High Altitude Society: Roundup River Ranch celebrates 10-year founders’ anniversary
On a beautiful summer’s evening along the Colorado River, a special group of caring individuals helped make dreams come true for Roundup River Ranch, which carries out the mission of enriching the lives of children with serious illnesses and their families by offering free, medically supported camp programs.
On Saturday, Aug. 13, A Grateful Harvest raised $1.2 million to support more than 500 children with serious illnesses and provide opportunities to enjoy the simple yet exuberant joys of childhood. Roundup River Ranch provides campers opportunities to discover hope, friendship and confidence at camp.
Celebrate the Magic of Camp was the theme for A Grateful Harvest, and guests enjoyed a five-star, five-course dinner paired with exquisite wine, live entertainment and priceless performances by Roundup River Ranch campers. Unique this year was a celebration of Roundup River Ranch’s 10th anniversary (and nearly 4,000 happy campers), as well as acknowledging camp founder Alison Knapp and the founding Board of Directors that brought actor and philanthropist Paul Newman’s vision to life in the heart of the Rocky Mountains.
Abundance of Gratitude
It was a special opportunity to celebrate 10 years of the healing power of camp. Event chairperson Liz Logan welcomed the group under a grand white tent with comments of appreciation and gratitude.
“It was just 10 years ago that this vision and dream was just an idea,” she said. “A group of people came together and decided that we needed a camp to call home in Colorado. … I have to give credit to (CEO) Ruth Johnson and her team. … They do everything so well and with such dedication.”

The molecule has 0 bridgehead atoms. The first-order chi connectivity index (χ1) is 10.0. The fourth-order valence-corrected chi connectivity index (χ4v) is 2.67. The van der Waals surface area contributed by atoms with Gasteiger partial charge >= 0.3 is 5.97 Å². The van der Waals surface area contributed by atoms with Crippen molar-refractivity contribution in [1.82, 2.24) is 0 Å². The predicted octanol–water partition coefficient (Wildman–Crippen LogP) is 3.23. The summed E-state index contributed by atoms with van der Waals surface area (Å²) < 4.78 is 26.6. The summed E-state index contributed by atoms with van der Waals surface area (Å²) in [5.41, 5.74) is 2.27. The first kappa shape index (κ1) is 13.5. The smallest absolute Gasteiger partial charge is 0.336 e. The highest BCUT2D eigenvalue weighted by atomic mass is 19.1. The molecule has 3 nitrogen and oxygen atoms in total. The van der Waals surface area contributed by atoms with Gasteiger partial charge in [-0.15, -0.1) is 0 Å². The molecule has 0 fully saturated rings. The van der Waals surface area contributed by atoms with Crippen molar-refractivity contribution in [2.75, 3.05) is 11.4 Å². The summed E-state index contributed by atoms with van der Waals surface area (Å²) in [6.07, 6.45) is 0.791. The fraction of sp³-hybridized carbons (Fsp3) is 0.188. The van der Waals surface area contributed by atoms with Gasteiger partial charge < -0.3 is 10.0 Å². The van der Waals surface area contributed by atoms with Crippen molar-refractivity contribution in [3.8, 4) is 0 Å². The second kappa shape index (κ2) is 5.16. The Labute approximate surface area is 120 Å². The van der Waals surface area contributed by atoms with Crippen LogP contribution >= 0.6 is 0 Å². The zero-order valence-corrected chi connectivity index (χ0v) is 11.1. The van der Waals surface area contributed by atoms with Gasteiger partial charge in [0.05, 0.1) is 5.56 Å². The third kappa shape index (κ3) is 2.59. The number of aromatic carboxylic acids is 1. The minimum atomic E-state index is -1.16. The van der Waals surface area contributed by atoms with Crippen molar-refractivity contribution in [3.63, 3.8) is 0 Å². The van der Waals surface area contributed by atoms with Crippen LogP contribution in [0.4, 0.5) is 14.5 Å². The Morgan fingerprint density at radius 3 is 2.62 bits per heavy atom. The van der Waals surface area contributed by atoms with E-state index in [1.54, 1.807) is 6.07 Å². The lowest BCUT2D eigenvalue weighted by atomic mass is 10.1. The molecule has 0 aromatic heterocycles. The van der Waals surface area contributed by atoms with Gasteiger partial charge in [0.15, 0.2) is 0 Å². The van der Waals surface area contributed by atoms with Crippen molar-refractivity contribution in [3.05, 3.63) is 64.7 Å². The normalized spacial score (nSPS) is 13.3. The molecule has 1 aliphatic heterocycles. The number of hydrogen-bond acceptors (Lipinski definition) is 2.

Logan also acknowledged Katie Santambrogio and Shawn Kirschner for their hard work and thanked presenting sponsor WhiteWave Foods Co. and the many other sponsors, event contributors and ambassadors who helped make the evening such an immense success.
Special thanks went out to the celebrity chefs who prepared the Grateful Harvest dishes, including Jessica Anderson, of Grouse Mountain Grill in Beaver Creek; Paul Ferzacca, of La Tour Restaurant in Vail; Kelly Liken and Jarrod Morrah, of Harvest in Edwards; Riley Romanin, of Hooked in Beaver Creek; Marcus Stewart, of Flame in Vail; and wine pairings expertly provided by Master Sommelier Sean Razee.
Johnson thanked her staff and team of volunteers.
“I would be remiss not to recognize and thank Dr. Lia Gore, another founding member, for her continual grace and for putting our mission and the campers above all else. She is a role model for all of us,” Johnson said.
Paul Newman’s daughter Clea Newman Soderlund thanked the group for continuing the work her father started.
“Every time that I go to one of our camps, there is the same beautiful energy. There is something about being involved with one of these camps that just feels right. … It heals your soul,” she said.
When her father first suggested that she get involved, Newman Soderlund was nervous, but soon learned what a gift it was to be at camp.
“The community, the love, the affection that we all give to the kids … the kids give right back to you. And you leave with that energy. It surrounds you,” Newman Soderlund said, and then reflected back on when her father first shared his dream of building these camps.
“When my dad came up with the idea of running these camps, everyone said to him, ‘What does a movie star know about starting a camp for seriously ill kids?’ And he said, ‘You know what, I don’t know, but whatever I don’t know, I am going to find people to show me and create the best place possible,’ to which there was great applause.
“His story is your story. … You are all continuing his legacy. It means so much to the kids, to the families, to the doctors … so, thank you so much. It is such an honor.”
For more information on the camp’s mission and vision and about donating and volunteering, visit http://www.roundupriver ranch.org.
Betty Ann Woodland is a longtime local that covers social events including fundraisers for nonprofits, local happenings and soirees of all kinds. She can be reached at email@example.com.
Support Local Journalism
Start a dialogue, stay on topic and be civil.
If you don't follow the rules, your comment may be deleted.
User Legend: Moderator Trusted User
The slopes are open at both Vail and Beaver Creek with new reservation systems in place for lift access and on-mountain dining
The Beav opens for skiers and snowboarders with 130 acres, three lifts and four runs. COVID-19 restrictions prompt new protocols for the resort.